Finally, some musicians may just need some inspiration or use an existing bass line and modify it. Each eBass includes Musicloops in different styles, genres and complexity levels – from fairly basic to quite busy. They all come with a dedicated effects chain setting to match that specific style or genre.
All the best,
Jake Owen is in the enviable stage of his career where he can work with whatever gear he wants. As such, we’re flattered that he’s taking a complete PreSonus recording rig on his tour bus that includes Studio One, Sceptre Monitors, ADL preamps, and much more. Any musical idea that his band has during impromptu jams can be recorded right on the road, without needing to stop in a recording studio!
CNN recently reported that “Electronic Dance Music (EDM) is a $6.2 billion industry” and “the fastest-growing music genre out there.” Through cult-like followings on social media, hundreds of worldwide festivals, radio airplay, and collaborations with pop artists, EDM artists continue their foray into and beyond the mainstream.
One of these artists is Willem Rebergen, better known to his 172,000+ followers on Instagram as DJ Headhunterz. Rebergen kicked off his career in 2006 as a DJ and music producer, and quickly grew into one of the biggest names in the industry, recently performing at several major festivals, including Electric Daisy Carnival and Tomorrowland.
After eight years making hardstyle music, Rebergen was ready to tackle a new challenge. “Right now I’m translating my signature sound to something a bit different from what I used to do but I don’t necessarily want to settle in a single genre anymore,” he states. “I want to feel free to go where my heart wants to go. Everything changes—and so does my personal taste, so listening to that is the only way for me to keep tapping into my full creative potential. Who knows what I might make tomorrow?”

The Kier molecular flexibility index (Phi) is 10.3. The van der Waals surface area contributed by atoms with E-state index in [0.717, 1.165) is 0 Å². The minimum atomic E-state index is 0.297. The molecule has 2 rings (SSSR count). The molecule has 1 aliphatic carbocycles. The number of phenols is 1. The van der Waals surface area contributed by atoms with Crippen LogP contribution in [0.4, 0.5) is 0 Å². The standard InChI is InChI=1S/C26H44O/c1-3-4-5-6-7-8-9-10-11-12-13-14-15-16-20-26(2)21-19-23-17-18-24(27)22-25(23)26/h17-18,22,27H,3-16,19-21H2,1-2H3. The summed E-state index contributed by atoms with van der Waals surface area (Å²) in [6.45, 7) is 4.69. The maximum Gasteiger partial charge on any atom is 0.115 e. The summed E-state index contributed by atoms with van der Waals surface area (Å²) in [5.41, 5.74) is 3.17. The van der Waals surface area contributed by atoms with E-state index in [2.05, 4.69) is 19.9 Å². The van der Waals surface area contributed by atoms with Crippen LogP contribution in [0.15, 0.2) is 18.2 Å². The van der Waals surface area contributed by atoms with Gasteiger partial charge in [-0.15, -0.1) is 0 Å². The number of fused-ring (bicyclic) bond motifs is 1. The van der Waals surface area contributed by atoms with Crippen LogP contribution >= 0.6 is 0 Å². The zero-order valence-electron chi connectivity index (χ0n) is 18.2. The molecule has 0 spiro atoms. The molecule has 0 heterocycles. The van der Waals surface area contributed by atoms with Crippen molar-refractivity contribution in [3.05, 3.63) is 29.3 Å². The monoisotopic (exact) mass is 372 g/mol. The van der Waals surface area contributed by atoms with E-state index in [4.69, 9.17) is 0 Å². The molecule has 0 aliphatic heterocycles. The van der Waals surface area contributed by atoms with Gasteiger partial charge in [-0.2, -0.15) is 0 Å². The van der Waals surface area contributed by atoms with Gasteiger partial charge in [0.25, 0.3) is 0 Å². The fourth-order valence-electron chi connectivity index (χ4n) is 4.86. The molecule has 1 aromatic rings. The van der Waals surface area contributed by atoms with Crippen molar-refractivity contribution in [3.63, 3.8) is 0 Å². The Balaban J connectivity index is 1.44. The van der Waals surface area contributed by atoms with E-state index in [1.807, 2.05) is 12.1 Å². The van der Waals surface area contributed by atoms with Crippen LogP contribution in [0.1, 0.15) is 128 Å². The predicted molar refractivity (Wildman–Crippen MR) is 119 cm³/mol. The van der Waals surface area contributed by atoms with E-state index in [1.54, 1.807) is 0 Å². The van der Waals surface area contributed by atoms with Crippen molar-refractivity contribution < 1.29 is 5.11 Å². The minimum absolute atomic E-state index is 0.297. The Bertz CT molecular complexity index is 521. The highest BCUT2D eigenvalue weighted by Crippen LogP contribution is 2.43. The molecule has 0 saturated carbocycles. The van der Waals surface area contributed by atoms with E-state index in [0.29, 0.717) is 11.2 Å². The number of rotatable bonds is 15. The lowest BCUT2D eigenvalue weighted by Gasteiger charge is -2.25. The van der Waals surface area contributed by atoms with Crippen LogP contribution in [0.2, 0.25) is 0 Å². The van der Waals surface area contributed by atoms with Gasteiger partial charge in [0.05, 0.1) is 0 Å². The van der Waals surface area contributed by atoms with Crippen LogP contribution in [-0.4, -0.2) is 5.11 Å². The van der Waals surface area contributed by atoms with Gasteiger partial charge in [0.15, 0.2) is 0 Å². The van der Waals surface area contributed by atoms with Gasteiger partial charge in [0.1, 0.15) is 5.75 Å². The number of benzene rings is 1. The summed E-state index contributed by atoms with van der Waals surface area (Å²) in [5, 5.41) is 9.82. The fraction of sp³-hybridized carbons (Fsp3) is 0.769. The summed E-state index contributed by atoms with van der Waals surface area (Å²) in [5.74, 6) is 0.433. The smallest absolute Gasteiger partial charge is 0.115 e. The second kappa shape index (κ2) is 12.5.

We recently chatted with Rebergen about where he wants to take his music, his creative process, and working with Studio One. “I have been using Studio One for about two and a half years now and I am currently on version 3,” Rebergen states. “I make EDM, so I would say I use Studio One for composing and sound designing. I basically use it for anything necessary to produce a song.”
A longtime Logic user, Rebergen was turned on to Studio One by a recommendation of a very wise friend. He was immediately hooked. “I had been on Logic for years, but became unsatisfied with the lack of development of the software since Apple bought it. I felt it got behind compared to other more forward-thinking companies making DAWs,” he asserts. “I tried Ableton but that wasn’t exactly what I was looking for either. I was excited to give Studio One a go—I’m always eager to test new software, I’ve always been kind of a nerd, honestly. Looking for the next thing that improves workflow or sound quality. Studio One immediately felt natural to me, it really didn’t take me long to get used to, and I think especially for people coming from either Logic or Cubase it will feel very intuitive right away.”
“When I started using Studio One, I was very happy to feel back in control of my audio editing. The cutting tool felt very “direct,” and I loved the slip editing tool which I didn’t have before. Automation was as tight as it could get, and very quick and convenient—which was also one of the reasons for my switch. That is how automation should be! When you make electronic music I often want to be very surgical with drawing in automation, and Studio One simply allows for this at all times, even under the pressure of latency-inducing plugins. Latency compensation is always on point!”
Another feature that made me fall in love with Studio One was Track Transform. It’s so much more flexible than in any other DAW that I know of, and opens up a whole new spectrum of working with content that otherwise would be literally frozen and untouchable.